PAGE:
The Escapist

Posted on: 25th June 2008  |

Director: Rupert Wyatt
Starring: Brian Cox, Seu George, Joseph Fiennes, Damian Lewis, Liam Cunningham
UK Release date: 20 June 2008
Certificate: 15 (102 mins)

Held together by a stunning central performance from Brian Cox, The Escapist weaves together a gritty, if generic, prison-break drama with a more subtle and personal tale of redemption. The film flickers between two narratives – one describing the daily grind of prison life and the build up to the escape, the other following five prisoners as they flee into London’s underground – maintaining a menacing tension that overcomes the clichés and slightly disappointing final twist.

Brian Cox plays Frank, a lifer who decides to escape when he discovers that his daughter has become a heroin addict. He recruits his team in a series of scenes that illustrate the horrors of prison: a psychotic homosexual stalking Dominic Cooper’s new inmate Lacey, a rape in the showers, an economy based on home-made drugs, and a Mr Big reigning through terror. Daniel Hardy and Rupert Wyatt have not avoided the obvious in their script – the cons even escape through the chapel, allowing Frank to comment that “God will provide” – but thankfully waste little time inventing backgrounds for the criminals.  Building on little more than names and regional accents, Seu George, Liam Cunningham, Joseph Fiennes and Damien Lewis turn in nuanced performances, capturing the peculiar characters of men defined by crime and punishment.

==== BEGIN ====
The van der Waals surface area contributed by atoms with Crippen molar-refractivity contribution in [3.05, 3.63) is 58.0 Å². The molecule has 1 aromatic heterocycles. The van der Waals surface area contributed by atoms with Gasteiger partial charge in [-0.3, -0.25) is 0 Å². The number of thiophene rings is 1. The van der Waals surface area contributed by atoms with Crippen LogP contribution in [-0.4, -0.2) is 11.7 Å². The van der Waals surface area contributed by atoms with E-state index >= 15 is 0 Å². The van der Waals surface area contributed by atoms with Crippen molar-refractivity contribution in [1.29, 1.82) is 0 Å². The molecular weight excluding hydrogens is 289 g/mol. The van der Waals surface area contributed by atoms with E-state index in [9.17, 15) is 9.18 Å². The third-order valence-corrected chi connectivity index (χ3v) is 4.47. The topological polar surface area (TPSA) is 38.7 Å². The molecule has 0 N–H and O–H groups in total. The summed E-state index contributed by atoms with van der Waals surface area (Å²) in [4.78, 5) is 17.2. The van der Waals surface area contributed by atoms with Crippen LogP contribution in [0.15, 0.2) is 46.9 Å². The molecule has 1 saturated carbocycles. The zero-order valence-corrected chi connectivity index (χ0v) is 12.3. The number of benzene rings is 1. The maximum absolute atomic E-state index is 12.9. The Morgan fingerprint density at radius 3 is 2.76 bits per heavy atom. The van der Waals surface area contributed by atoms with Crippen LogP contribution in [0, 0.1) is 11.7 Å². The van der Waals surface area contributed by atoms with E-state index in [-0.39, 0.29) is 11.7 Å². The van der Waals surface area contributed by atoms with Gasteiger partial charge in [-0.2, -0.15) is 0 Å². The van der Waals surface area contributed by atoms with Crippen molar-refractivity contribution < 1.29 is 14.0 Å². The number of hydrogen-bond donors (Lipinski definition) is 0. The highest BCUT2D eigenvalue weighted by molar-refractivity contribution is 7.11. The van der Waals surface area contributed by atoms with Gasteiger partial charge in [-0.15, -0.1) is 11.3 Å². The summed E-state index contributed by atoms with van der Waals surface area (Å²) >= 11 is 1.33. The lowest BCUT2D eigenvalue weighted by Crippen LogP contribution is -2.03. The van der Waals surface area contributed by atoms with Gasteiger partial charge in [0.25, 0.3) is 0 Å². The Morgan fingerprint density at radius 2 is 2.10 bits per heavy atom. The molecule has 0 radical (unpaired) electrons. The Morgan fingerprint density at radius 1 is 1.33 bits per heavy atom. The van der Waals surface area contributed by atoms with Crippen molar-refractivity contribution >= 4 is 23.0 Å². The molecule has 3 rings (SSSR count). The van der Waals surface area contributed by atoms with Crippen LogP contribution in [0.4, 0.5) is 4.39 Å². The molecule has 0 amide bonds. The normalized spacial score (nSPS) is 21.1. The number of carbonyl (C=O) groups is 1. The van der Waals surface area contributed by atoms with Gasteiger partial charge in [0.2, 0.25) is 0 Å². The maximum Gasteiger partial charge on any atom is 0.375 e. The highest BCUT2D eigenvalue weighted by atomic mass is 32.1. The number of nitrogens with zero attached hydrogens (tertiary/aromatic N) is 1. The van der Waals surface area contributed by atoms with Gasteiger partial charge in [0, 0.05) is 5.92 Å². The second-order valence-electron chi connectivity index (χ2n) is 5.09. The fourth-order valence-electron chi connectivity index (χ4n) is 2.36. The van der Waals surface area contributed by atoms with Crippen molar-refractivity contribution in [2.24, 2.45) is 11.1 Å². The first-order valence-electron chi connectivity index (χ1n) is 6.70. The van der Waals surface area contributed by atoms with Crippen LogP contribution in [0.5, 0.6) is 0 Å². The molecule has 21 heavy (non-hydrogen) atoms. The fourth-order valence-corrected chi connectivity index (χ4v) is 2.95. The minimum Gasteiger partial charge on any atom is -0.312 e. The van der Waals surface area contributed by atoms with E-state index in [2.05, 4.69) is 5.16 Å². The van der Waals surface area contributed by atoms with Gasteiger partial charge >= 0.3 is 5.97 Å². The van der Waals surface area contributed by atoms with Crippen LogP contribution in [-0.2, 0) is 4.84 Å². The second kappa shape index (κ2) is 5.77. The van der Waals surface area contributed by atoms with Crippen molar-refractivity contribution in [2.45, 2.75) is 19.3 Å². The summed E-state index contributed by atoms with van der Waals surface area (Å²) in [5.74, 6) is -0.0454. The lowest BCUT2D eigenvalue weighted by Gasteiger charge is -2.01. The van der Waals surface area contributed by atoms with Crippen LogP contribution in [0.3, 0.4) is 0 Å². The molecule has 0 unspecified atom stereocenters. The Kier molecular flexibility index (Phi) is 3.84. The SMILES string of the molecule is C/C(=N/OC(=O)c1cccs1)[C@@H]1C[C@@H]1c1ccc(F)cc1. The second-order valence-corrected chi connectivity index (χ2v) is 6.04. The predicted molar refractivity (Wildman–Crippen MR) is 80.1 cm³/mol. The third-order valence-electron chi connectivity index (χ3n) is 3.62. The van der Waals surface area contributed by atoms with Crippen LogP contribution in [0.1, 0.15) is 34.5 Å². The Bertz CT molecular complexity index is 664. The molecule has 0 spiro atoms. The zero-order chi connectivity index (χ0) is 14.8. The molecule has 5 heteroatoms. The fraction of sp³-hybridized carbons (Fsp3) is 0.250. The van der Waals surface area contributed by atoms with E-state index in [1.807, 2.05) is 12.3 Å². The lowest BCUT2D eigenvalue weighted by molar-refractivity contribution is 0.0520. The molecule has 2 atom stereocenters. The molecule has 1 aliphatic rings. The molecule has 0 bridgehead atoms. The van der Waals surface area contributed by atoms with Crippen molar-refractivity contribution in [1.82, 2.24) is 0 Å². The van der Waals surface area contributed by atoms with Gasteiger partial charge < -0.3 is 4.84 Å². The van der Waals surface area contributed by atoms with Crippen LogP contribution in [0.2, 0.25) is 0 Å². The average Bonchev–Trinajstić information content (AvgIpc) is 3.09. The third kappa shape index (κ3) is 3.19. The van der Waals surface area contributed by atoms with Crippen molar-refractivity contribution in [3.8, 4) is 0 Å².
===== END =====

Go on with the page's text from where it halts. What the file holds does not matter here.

Rupert Wyatt’s direction keeps the pace fast and steady: by jumping between the two narratives, he gives the entire film the intensity of a chase sequence, without ignoring the interplay between the characters.  Steven Mackintosh’s crazed villain delivers an immediate sense of threat: he prowls around Cooper and Cox, more like Ridley Scott’s Alien than a mere human, preening and oozing wrath and lust.

Wyatt acknowledges that the ending is heavily influenced by a wonderful Ambrose Bierce short story: the twist simultaneously undermines the tension but makes the film far more than just a thriller. It focuses the drama onto Frank’s own life, making the escape an allegory for his personal journey to acceptance.  The final scenes are sentimental and attempt to reinterpret the various stages of the film through clumsy associations: however, the message is clear.  Frank sacrifices himself for his friends, offering a new life to Lacey.

Since Wyatt did not include any spurious details about the characters, this sudden burst of metaphor is believable – it would be harder to take Frank as a hero if it was clear that he had been a child-murderer.  Unfortunately, it undermines the gritty realism: if, as Frank says, “none of this is real”, the intricate detail of prison life becomes irrelevant.  That said, the realism is the least interesting part of the film, sensational rather than engaging.

It is a pleasure to watch a film that allows the actors to develop their personalities, refuses to clarify every plot point several times and shows an interest in visual impact: the underground scenes are vividly expressionistic.  The moral lessons are discreet, and the tension between the poetic intentions of the story and the harsh context develops into a gripping drama.  Engaging and compassionate, The Escapist is a challenging yet refreshing alternative to the blockbuster.

Gareth Vile

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